Technical Information Site of Power Supply Design

Design Support Tools   - 繁體中文   - 简体中文   - Japanese

2018.04.05 DC/DC

Ground

DC/DC Converter PCB Layout

  • Facebook
  • Twitter

This time, we discuss the layout of ground wiring. Many components require their own ground wiring, and so the ground wiring layout must be considered carefully. And, in a DC/DC converter circuit, as we have explained a number of times previously, it is important to separate the signal system, like feedback of the output voltage to the control circuit, and the switching (power) system, which switches large currents. Here too, ground wiring requires special consideration.

Analog Small-Signal Ground and Power Ground

Ground potential is the same potential everywhere; but in a circuit in which analog signals and digital signals coexist (which, of late, is the case for nearly all circuits), an analog ground and a digital ground are provided separately, and measures are adopted such that noise arising from digital signals is not conducted so as to interfere with minute analog signals. This is the same approach taken in switching power supply circuits (and not just DC/DC converters). For example, care must be taken to ensure that noise generated at switching nodes has as little effect as possible on feedback paths the line voltage of which directly affects the output precision.

There are a number of terms used, but here, we will refer to a ground used for lines that are susceptible to noise, such as feedback paths, as an analog small-signal ground (AGND), and will use "power ground" (PGND) for a ground that is used for lines that switch large currents, such as a switching nodes.

As the most important issue, AGND and PGND must be separated. They are at the same potential, and ultimately they are connected, but the reasoning is that the GND to which large currents return as a result of switching and the GND for control signals must be separated in order to prevent interference.

Next, PGND is essentially laid out as a single line on the top layer (as on the left in Figure 8). However, as a result of component arrangement and the like, there are cases in which a single continuous line is not possible. In such cases, PGND may be broken up and connected on the rear surface or by an internal layer, using vias (as on the right in Figure 8). Due to the influence of resistance and inductance of the vias, there may be increased losses and the noise level may be worsened, and so actual device should be used for thorough verification.

D4_9_fig1

  • AGND and PGND must be separated.
  • The basic procedure is to arrange the PGND on the top layer without interruption.
  • If the PGND is interrupted and connected on the rear surface using vias, losses and noise are worsened due to the resistance and inductance of the vias.

Ground Plane

The ground plane is the GND wiring, which has a certain area. Providing a ground plane on the rear surface or in an inner layer should be understood to be, as a rule, only a secondary role for ground wiring, given the goals of alleviating DC losses, providing shielding, and dissipating heat.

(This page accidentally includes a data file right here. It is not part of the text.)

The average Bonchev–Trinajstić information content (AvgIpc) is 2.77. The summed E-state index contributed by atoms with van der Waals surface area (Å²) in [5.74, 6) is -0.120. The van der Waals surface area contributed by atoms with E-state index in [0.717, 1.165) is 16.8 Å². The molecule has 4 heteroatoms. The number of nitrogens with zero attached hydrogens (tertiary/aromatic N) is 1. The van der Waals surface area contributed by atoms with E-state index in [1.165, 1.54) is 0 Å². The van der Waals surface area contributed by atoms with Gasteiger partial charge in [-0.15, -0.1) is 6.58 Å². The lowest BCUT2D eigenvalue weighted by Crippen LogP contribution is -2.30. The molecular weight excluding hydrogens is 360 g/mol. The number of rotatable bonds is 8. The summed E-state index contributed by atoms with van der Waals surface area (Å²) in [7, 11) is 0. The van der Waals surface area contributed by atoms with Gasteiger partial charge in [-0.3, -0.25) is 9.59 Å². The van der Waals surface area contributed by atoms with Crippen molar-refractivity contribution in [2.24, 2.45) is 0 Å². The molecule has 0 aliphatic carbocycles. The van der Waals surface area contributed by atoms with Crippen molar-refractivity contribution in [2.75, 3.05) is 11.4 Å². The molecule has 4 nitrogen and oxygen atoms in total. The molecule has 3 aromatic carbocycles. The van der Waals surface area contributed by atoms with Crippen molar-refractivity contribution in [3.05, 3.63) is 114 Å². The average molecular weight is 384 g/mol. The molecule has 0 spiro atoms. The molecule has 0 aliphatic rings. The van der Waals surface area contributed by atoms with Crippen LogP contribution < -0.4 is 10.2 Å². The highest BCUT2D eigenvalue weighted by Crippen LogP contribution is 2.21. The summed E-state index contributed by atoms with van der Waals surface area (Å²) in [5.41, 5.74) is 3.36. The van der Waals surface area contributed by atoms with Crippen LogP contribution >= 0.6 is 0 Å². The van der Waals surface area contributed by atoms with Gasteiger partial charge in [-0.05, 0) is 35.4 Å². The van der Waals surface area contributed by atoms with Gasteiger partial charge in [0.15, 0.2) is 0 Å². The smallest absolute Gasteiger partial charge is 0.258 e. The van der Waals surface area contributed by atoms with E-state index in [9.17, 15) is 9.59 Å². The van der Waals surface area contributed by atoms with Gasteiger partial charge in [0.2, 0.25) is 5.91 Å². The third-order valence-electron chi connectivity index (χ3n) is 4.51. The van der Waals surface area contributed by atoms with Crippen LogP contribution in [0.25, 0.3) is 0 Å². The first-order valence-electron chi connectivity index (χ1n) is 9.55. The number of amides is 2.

When a ground plane is provided in an inner layer or on the rear surface of a multilayer board, consideration must be paid to inputs with substantial high-frequency switching noise and to connection of diodes to PGND. As in Figure 9, when there is a common ground in the third layer and a signal ground in the fourth layer, connections of these grounds to PGND should be made close to an output capacitor with little high-frequency switching noise. PGND connections must not be made near noisy inputs or diodes.

When there is a PGND plane for DC loss alleviation in the second layer, the top layer PGND and the second layer must be connected by numerous vias, to reduce the PGND impedance.

D4_9_fig2

  • When placing ground planes in inner layers or on the rear surface of a multilayer board, care must be taken in connecting the PGND to diodes and inputs with substantial high-frequency switching noise.
  • The top layer PGND and inner layer PGND are connected using numerous vias, to reduce impedance and alleviate DC losses.
  • Connections of PGND to a common ground or a signal ground are made near an output capacitor with little high-frequency switching noise; PGND connections must not be made near noisy inputs or diodes.

The reader is probably aware that many DC/DC converter ICs are provided with two GND pins, which are an AGND (SGND) pin and a PGND pin. This is because, for entirely the same reasons, the signal system and the switching (power) system are kept separate within the IC as well. And the two must similarly be at the same potential, and so ultimately they are connected. It is important that the AGND and the PGND of an IC be connected at a single point. To determine the optimum point for connection, the layout information of the data sheet and other resources should be consulted.

Key Points:

・AGND and PGND must be separated. As a rule, PGND is laid out in the top layer, without interruption.

・If PGND is interrupted and connected on the rear surface using vias, losses and noise are worsened due to the resistance and inductance of the vias.

・PGND should be connected to a common ground or a signal ground close to an output capacitor with little switching noise.

Power Supply Design Technical Materials Free Download

Power Supply Design Technical Materials Free Download

This website uses cookies.

 

By continuing to browse this website without changing your web-browser cookie settings, you are agreeing to our use of cookies.